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Several global sectors have been forced to move their business activities online due to the Covid-19 pandemic. However, credit activity has remained static during the pandemic, making digital adoption mandatory for creditors. Due to its speed and simplicity, digital lending has become a reality and a preferred path for most Indians. It has a market potential of $820 billion, with 50% of all lending transactions expected to be digital by 2023. However, every lending activity, whether digital or traditional, is two-way traffic, involving the extension of a loan and subsequent repayment. of this loan. The reality, at the same time, is far from simple with two processes.
Banks are encouraged to outsource collection to resolution platforms for debt and non-performing asset (NPA) management. The argument is to persuade banks to hand over their delinquent buckets to these companies, which aim to minimize NPAs through technology, reduce the likelihood of NPAs using predictive models, and streamline the collection process and recovery. Historically, the use of technology in banks and NBFCs (non-bank financial companies) has been minimal. Additionally, they have historically relied on collection companies (telemarketers and field agents) to collect their debts, leading to poor customer experience and harassment.
Even though debt collection methods have improved over time, many companies still avoid investing in credit technology due to the unpredictability of lenders’ relationships with borrowers. However, today’s technological improvements and adoption can generate enormous amounts of data that can be used to better understand borrower behavior, thereby improving borrowers’ perception of collectors.
What can lenders do?
The first step is to ensure that lenders adhere to ethical standards in the most literal sense. This means that collectors must have moral principles that agents can use to create an ethical framework. Many fintech organizations have taken advantage of technology to drive innovation and increase efficiency. Their main goal is to improve the financial services offered to consumers by implementing customer experience management and reducing reliance on humans. It also helps operators in today’s world in their successful operations.
The global debt collection software industry is expected to grow at a compound annual growth rate (CAGR) of 9.6%, from $2.9 billion in 2019 to $4.6 billion by 2024. Consumer desire for self-service models in the collection process has increased, and the expansion of companies specializing in debt collection will be the main driver of growth. The opportunity is particularly huge in India, where the BFSI sector spends over $3 billion on collections alone.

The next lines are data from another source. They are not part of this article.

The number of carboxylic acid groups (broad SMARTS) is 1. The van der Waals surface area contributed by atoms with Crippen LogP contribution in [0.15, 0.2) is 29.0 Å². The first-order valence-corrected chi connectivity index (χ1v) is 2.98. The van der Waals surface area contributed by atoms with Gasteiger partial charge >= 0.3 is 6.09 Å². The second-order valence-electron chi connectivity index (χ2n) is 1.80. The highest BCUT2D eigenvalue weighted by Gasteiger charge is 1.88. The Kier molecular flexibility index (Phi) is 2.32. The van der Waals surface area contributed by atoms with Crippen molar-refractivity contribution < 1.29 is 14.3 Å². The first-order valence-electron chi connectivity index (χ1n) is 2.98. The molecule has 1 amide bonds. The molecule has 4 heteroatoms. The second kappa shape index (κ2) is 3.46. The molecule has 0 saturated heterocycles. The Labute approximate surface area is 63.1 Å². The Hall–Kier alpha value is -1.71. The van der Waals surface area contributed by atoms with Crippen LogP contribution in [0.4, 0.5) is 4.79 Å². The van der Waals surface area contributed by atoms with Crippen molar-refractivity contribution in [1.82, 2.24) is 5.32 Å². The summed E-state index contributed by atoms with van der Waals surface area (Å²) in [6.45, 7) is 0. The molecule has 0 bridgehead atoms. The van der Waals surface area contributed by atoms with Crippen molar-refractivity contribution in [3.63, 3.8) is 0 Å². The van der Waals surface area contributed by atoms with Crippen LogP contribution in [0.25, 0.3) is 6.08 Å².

Understanding Borrower Emotions
The pandemic has caused severe financial hardship and loss of livelihoods for the vast majority of the population, especially in the informal sector, and has had a devastating emotional impact on many people. Therefore, it is essential to understand the emotional toll that loan repayments and constant calls can have on debtors. Lenders need to be aware of their customers’ current situation and therefore empathize with them by offering restructured repayment options.
Covid has underlined the urgency of going digital
Going digital has been a pressing issue for creditors since the pandemic outbreak. Although debt collection procedures have improved over time, many people are still hesitant to invest in credit technology due to the unpredictability of the connection between lenders and borrowers. Today’s technological developments and widespread use can offer enormous amounts of data to help understand borrower behavior, thereby improving borrowers’ perception of collectors.
Using AI to collect better, faster and humanely
Technology has helped several fintech companies foster innovation and increase their level of efficiency. Their main objective is to reduce reliance on people while improving the financial services offered to consumers through customer experience management. Likewise, it supports the success of operators in the modern world. Here, the combination of AI and machine learning will bring efficiency and personalization by enabling better targeting and personalized messages for borrowers. AI is currently being used to predict the probability of repayment of a delinquent loan based on various data variables such as location, EMI payment history, borrower profile, etc. Technology is also helping lenders become more understanding when it comes to collecting overdue debts. By using AI-powered bots to guide customers through the checkout process and provide one-click payment choices, fintechs, NBFCs and banks have expanded the use of digital payment for cards credit and personal loans. AI-powered models help maximize collections by selecting accounts most likely to pay. This allows for faster liquidation, deeper net collection for each agent, and more account closures each month.
The path to follow
Borrowers and lenders benefit from new-era debt collection solutions powered by AI and ML technology. The ability to leverage large datasets and behavioral science to understand customers is invaluable. AI eliminates human bias and every process is automated using algorithms to establish a customer-centric strategy.
To thrive ethically in today’s marketplace, the loan collection process must be leveraged through agility, smart, personalized communication, and innovation. With the alternatives listed above, lenders can be more flexible with their borrowers while improving their overall lending and collection experience.